Pétanque and potager. Been planting lettuce, kale, and goji berries beside the boules court, turmeric, too! It looks like the Braise and Smokey are busy with a game now... OK, as long as they don't stop for a healthy snack! 

faciliter (fah-seel-ee-tay)

    : to ease, to make easier

Audio File: listen to the following example sentence Download MP3 or Wav file

Ma mère est là pour faciliter cette transition.
My mom is here to help ease this transition.

A Day in a French Life... by Kristin Espinasse

One of the reasons I wanted Mom to come visit, the week after we moved to Bandol, was so the kids and I wouldn't be alone while Jean-Marc was away at harvest. (He wanted to help Caroline and Thomas, the new owners of Domaine Rouge-Bleu during their ten day vendange).

The other reason I needed Mom here was for her ability to instantly infuse our new home and our environment with a unique essence: that of family, of love, of timelessness. Once Mom arrived it would be as though we had always been here forever, along with the French and British predecessors of this 19-century mas.

Indeed, as I hear Mom's voice echo throughout the meadow—where she is off on her morning walk with two happy dogs—it is as though I have never left home, whether that be the Arizona desert, where I grew up... or the bustling city of Marseilles, where Mom arrived in time to greet her first grandson... or the quiet village of Les Arcs-sur-Argens, where Jules came to help with the growing family, only to learn that tumors were growing inside of her. Mom literally left a piece of herself in France that time, before returning home to Mexico to have the other breast removed.

From the boules court where I am picking figs....

Figs-hunting with Smokey...


...I spy Mom exploring the ancient restanques and the future vegetable garden. Jules is wearing my old hiking boots and another of her loose ponchos (she never did have the reconstructive surgery, after her mastectomy--and hated those constrictive prosthesis bras which would gradually inch up, finishing the journey by strangling her at the neck! The ponchos and other loose-fitting clothing have become Mom's carefree solution).

I wave from beneath the figuier, shaking a fig at my fellow explorer down below. When Mom sees me she lights up, shaking a discovery or two of her own.

"Look!" Mom shouts, waving an exotic flower "the only one in the meadow". I don't have the heart to tell her that the delicate blue flower grows à gogo in a neighboring field. I watch as Mom returns in time to fill a shot glass with water and place the "rare" blue specimen (a chicory) on my desk. "Honey, always keep flowers on your desk," Mom smiles.

After the flowers, there will be gifts of pine cones ("look at the teethmarks!" Mom enthuses. "I wonder what wild animal was hungry for this one?"), and feathers (Mom loves to stick them in her hat, along with the wildflowers), and intricate leaves, "for your souvenir book," Mom suggests. In the evening I will tuck the leaves and the feathers into my journal, and do a sketch, as Mom suggests, of the little potager garden we are planting. I want to document where I've planted things--in case it all grows out of control! Meantime, lettuce, kale, rhubarb, turmeric, blueberries, gojiberries, beets, verbena, celery, and cilantro are coming up like like morning sun. A brand new day....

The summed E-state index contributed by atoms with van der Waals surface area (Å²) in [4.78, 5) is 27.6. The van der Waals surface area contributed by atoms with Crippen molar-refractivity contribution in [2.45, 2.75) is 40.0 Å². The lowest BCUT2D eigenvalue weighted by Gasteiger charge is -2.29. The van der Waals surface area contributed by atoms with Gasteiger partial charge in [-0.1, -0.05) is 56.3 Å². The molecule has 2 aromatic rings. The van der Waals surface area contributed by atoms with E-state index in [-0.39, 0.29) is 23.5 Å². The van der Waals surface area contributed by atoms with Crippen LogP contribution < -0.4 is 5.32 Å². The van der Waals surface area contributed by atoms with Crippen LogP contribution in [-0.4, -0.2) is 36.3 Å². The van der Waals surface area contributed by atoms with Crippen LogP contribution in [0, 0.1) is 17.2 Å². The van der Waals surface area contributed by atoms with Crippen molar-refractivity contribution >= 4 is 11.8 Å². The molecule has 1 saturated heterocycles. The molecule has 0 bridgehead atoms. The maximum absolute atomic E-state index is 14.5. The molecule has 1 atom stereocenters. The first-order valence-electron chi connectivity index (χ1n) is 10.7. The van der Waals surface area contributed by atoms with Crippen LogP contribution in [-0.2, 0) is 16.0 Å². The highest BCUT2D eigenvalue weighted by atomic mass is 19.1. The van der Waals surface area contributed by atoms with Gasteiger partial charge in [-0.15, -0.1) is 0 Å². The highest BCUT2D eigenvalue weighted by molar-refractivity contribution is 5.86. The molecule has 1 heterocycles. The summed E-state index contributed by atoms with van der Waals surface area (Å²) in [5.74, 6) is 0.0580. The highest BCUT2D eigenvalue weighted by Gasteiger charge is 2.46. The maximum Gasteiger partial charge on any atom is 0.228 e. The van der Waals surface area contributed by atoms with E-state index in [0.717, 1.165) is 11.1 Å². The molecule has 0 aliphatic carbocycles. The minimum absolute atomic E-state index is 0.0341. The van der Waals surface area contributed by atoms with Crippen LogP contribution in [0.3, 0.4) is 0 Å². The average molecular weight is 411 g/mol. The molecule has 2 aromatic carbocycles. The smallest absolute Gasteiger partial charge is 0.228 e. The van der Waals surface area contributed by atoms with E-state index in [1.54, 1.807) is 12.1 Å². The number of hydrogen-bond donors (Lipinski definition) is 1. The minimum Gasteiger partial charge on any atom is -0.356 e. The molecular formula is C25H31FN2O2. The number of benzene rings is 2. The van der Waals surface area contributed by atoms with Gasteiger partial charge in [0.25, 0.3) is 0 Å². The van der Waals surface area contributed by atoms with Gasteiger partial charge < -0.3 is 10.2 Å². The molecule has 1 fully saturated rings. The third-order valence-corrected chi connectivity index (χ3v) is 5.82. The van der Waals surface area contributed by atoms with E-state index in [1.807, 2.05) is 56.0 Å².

After sharing two decades of France with my Mom, I couldn't wait for her to be here to usher us into this next chapter of our lives. Like the opening paragraphs of a great novel, Mom is helping to set the scene of this mysterious and promising new beginning. It is her commencement as well; the start of a new year--her 66th. Happy birthday Mom!

Selected French Vocabulary

la pétanque = game of boules. See Herm's poem.

le potager = kitchen garden

boules (f)  = synonym for pétanque

la vendange =  harvest (definition, photo, and story here)

le mas = country farmhouse

une restanque = a support wall made of stones

à gogo = galore, in great quantity



Some family photos for you. There's Mom, outside with Max. Inside, that's my mother-in-law, Michèle-France, and 15-year-old Jackie.


Jean-Marc, Michèle-France, Jackie, and me.


Jules, Max, Jacques, Michèle-France, Jackie, and Jean-Marc, before serving Jackie's birthday cake.


La famille. To comment on any of these photos, click here.

My brother-in-law, Jacques.

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For more online reading: The Lost Gardens: A Story of Two Vineyards and a Sobriety